Then I picked up The New House, by Lettice Cooper--this novel was also published by Persephone, although the edition I read was a Virago from the library. At first it was depressingly similar to The Crowded Street, but overall I liked it much better. It was shorter, for one thing (The Crowded Street dragged on a bit too long), and followed more characters; and it covered the events of just one day, in which various members of a family deal with moving out of their house after the death of the husband and father. Some of them are glad to leave, and some are devastated, but all of them are changed for the better in the end.

Sunday, February 27, 2011

I took this photo because I misread the rules for a photo competition as part of the Persephone Reading Weekend. The competition was for something else, but I liked the picture and decided to post it here. The book (illustrated in the photo by my son's toys!) is The Crowded Street, by Winifred Holtby, my second Persephone of the weekend, and I must say it's rather hard going after the innocent charm of Miss Buncle's Book. I shall persevere, however, and post my review upon completion.

In the meantime, here are links to several other Persephone Books, which I have read and reviewed in the past.

The Home-Maker, by Dorothy Canfield Fisher
Miss Pettigrew Lives For A Day, by Winifred Watson
Brook Evans, by Susan Glaspell
Every Eye, by Isobel English
Marjory Fleming, by Oriel Malet
Farewell Leicester Square, by Betty Miller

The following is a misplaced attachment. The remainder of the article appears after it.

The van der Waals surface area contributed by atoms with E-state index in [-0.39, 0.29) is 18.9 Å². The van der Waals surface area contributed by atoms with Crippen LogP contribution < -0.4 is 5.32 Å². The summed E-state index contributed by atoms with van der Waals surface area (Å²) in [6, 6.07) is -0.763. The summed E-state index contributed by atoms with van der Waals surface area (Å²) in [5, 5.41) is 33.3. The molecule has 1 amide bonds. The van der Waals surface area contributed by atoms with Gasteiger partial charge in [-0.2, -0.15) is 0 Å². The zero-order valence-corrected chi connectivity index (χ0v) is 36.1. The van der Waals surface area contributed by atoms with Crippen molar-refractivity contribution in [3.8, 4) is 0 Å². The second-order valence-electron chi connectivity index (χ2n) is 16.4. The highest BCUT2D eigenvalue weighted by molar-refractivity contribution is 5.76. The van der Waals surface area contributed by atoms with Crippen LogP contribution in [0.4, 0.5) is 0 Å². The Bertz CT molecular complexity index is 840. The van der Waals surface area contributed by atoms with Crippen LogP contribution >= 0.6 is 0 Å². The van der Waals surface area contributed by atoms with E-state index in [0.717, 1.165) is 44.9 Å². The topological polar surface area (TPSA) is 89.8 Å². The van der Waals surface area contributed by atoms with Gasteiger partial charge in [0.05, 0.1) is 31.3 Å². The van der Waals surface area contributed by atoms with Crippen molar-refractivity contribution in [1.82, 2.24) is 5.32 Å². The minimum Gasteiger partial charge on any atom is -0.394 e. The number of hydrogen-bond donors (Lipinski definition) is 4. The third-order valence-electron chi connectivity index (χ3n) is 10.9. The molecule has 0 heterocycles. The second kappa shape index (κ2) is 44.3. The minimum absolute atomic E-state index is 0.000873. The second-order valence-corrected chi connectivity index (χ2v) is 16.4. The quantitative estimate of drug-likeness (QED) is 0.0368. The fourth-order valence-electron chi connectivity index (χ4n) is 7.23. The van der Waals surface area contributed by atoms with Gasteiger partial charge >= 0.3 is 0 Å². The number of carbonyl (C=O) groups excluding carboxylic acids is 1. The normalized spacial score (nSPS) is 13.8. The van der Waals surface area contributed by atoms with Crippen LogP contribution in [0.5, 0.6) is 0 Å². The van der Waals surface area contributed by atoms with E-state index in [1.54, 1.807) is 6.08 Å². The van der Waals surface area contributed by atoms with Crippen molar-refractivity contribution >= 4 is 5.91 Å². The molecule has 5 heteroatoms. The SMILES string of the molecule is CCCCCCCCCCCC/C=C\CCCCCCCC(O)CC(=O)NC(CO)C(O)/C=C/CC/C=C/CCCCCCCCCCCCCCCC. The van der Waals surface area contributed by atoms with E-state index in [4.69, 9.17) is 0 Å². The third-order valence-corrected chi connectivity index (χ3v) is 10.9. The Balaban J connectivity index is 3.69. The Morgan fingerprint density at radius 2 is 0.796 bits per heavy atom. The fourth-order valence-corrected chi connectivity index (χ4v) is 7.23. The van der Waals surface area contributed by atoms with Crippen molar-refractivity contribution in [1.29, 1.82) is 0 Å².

The Victorian Chaise-longue, by Marghanita Laski
Fidelity, by Susan Glaspell
William: An Englishman, by Cicely Hamilton

The Persephone Books are works of early 20th century literature, mostly by women authors, that were popular upon first publication, but that slipped through the cracks of time and languished unknown and unread for many years before being rescued and reprinted. You can find the full list of these wonderful publications here; so far I have read 25 out of 90, with several others currently in my TBR pile. Sadly I do not own any of the elegant dove-grey volumes yet, since they are somewhat beyond my budget, but I have been fortunate enough to find a number of them through our public library system. Though I have liked some much more than others, in general I highly recommend these excellent books.
I'm sliding this post in under the wire for Persephone Reading Weekend, I hope. We spent most of the weekend in town with my parents-in-law, which allowed me to read but not to blog. I had hoped to get through three Persephones, but sadly only managed one and a half; fortunately the one was very much worthwhile. Miss Buncle's Book, by D.E. Stevenson, reminded me a great deal of my first Persephone read, Miss Pettigrew Lives For A Day. Both are the sort of novel that I wish was still written nowadays--perfect, sweet, charming, and delightful. They are not at all "realistic", but are lovely daydream-like stories where everything turns out for the best and everyone (well, nearly) is happy at the end.

Miss Buncle is a spinster living in an English village, who turns to writing when her inheritance begins to run out. Knowing nothing but the people around her, she spins a tale that is not exactly fiction; every character in her novel is easily recognizable as one or other of her neighbors. To her surprise, the novel is snapped up by the first publisher to whom she sends it, and even more to her surprise, it is consequently read by the very people who feature (not so favorably) within it. No one suspects Miss Buncle as the pseudonymous author, but certain members of the village are very determined to uncover the secret.